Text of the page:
Introduction: Catan-Cakes

Last year I made a Portal/Rickroll cake for my husband's birthday. It was a hit to say the least. This year I made him a Settlers of Catan Cupcake Cake. My guests enjoyed it; I hope the internet does as well.

Step 1: Planning

The Settlers of Catan playing board is made of Hexagonal resource tiles which are placed in a set pattern in a random order to form the board. In the standard two player game the resources break down as follows :
4 Forest/Wood
4 Sheep/Wool
4 Grain/Wheat
3 Stone/Ore
3 Clay/Brick
1 Desert
The cards a player draws during game play have nice pictures of each resource, but the tiles have an image suggestive of the land from which that resource might be taken.
The first obstacle was making the cupcakes into hexagons. I toyed with buying/making hexagonal pans but settled for the much easier option of topping each cupcake with a cookie. I didn't even buy a cookie cutter for this, I just cut around an actual Catan piece.
The next obstacle was making the cookies look like the tiles. I wanted to do more than just frost them their respective colors, but I didn't think I could copy what was on the tiles. I ended up decorating some with just frosting and others with candies.

Step 2: Ingredients and Tools

Hexagonal Sugar Cookies
Food colorings
Piping bags and tips
Candies, I used:
Yogurt covered raisins
French burnt peanuts
Oreo cookies
Cookies and cream candy bar
Fruit slices
White melting caps
black gumdrops
Sugar in the raw

Step 3: Numbers

Catan has number disks which are placed on the board in the same order each game. Each disk has the number (which represents the numbers the dice can roll), dots (to indicate the probability of two dice rolling this number) and a letter (so you know what order to place the disks in).
I actually did the disks last, but it would have been easier to do them first which is why this step is here.
On the flat side of a melting cap I wrote each number with gel food coloring and a walnut pick (I was out of toothpicks). I changed the letters on the top to spell out the message 'Happy Birthday Steve'.
It was helpful for me to have someone reading me the number, number of dots and letter in my message as I decorated so I didn't get confused. Also if you are doing this first you should write down in order each number and its new letter so you can put the cookies in order later.

Step 4: Sheep Tiles

I used light green frosting and Wilton tip 233 to make grass. I found that the 'grass' stuck better if I frosted the cookie first. To make the grass use even pressure and pull straight up. It took a little practice to get the strands to a good length, but small mistakes didn't show in the end.
My best friend, who was helping me, placed yogurt raisins in the grass, and place a random number tile in the middle. I later went back and painted little sheep faces on the raisins to make them look more like sheep and less like baby seals.

Step 5: Grain Tiles

This process is the same as the sheep tiles only with yellow frosting and no sheep.

Step 6: Forest Tiles

I frosted these a darker green than the sheep tiles and used an open star Wilton tip to make trees. This is where it comes in handy to have made the number tiles first. As you can see from the pictures I ended up squishing my trees when I put the numbers on.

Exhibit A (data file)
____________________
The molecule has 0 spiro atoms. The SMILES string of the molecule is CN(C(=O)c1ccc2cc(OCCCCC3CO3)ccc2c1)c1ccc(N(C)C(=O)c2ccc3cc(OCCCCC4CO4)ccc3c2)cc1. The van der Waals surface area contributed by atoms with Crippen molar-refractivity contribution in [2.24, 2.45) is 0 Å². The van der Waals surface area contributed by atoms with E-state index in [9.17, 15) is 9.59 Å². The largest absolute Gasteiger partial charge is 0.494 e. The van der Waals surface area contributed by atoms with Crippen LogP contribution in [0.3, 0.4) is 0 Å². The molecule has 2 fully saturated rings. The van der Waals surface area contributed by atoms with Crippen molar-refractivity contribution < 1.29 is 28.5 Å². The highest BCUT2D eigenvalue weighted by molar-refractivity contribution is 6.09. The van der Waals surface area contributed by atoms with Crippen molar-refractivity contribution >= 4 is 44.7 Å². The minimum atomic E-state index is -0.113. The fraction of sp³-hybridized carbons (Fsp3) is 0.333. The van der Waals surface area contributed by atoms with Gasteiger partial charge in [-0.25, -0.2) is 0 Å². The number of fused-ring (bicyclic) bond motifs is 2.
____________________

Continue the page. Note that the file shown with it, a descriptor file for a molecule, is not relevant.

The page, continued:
Step 7: Clay Tiles

One of my reservations with frosting the clay tiles was the taste of red frosting. In order to make the color red, and not pink, you have to add enough coloring that the flavor changes. I also didn't know how to make the frosting look like clay. I settled on French burnt peanuts for their deep red color, delicious flavor, and lumpy clay-like shape.
Frost each cookie with a thick layer of red frosting to hold the peanuts place a random number tile in the middle and then cover with peanuts.

Step 8: Ore Tiles

Frost the ore tiles in which and then place a number in the middle and cover the rest with a mixture of crushed Oreos and crushed cookies and cream candy.

Step 9: Desert Tile

I frosted the desert tile with white and then covered it with Sugar in the Raw. The desert doesn't get a number disk.

Step 10: The Theif

I made the thief from one large and one small black gumdrop. I cut a ring into the large one to make it look more like the game piece. I sliced a small slice off the top of the large one and the bottom of the small one so that they would stick together.

Step 11: Settlements and Roads

I planned briefly on having the board represent the middle of a game but these pieces were a pain to cut and so I left the board at the end of the first round with three players. This means 2 settlements and 2 roads each. I used actual Catan pieces as models and cut fruit slice candies to size.

Step 12: Assembly

Frost each cupcake and place a cookie on top, then place them in order to make a board. If you care about accuracy this is where having a list of the numbers' new letters is helpful. I placed the desert between the words 'happy' and 'birthday' but I think it would have been easier to follow the message if I had placed it at the beginning.
I placed the settlements and roads as if they were three players choosing the best location for each on their turn. Note that just like in a real Catan game things did not work out ideally. The ore numbers are crap! I guess city building will not be such a good strategy this game.
When the time came for candles I used the trees on the forest tiles to hold the candles.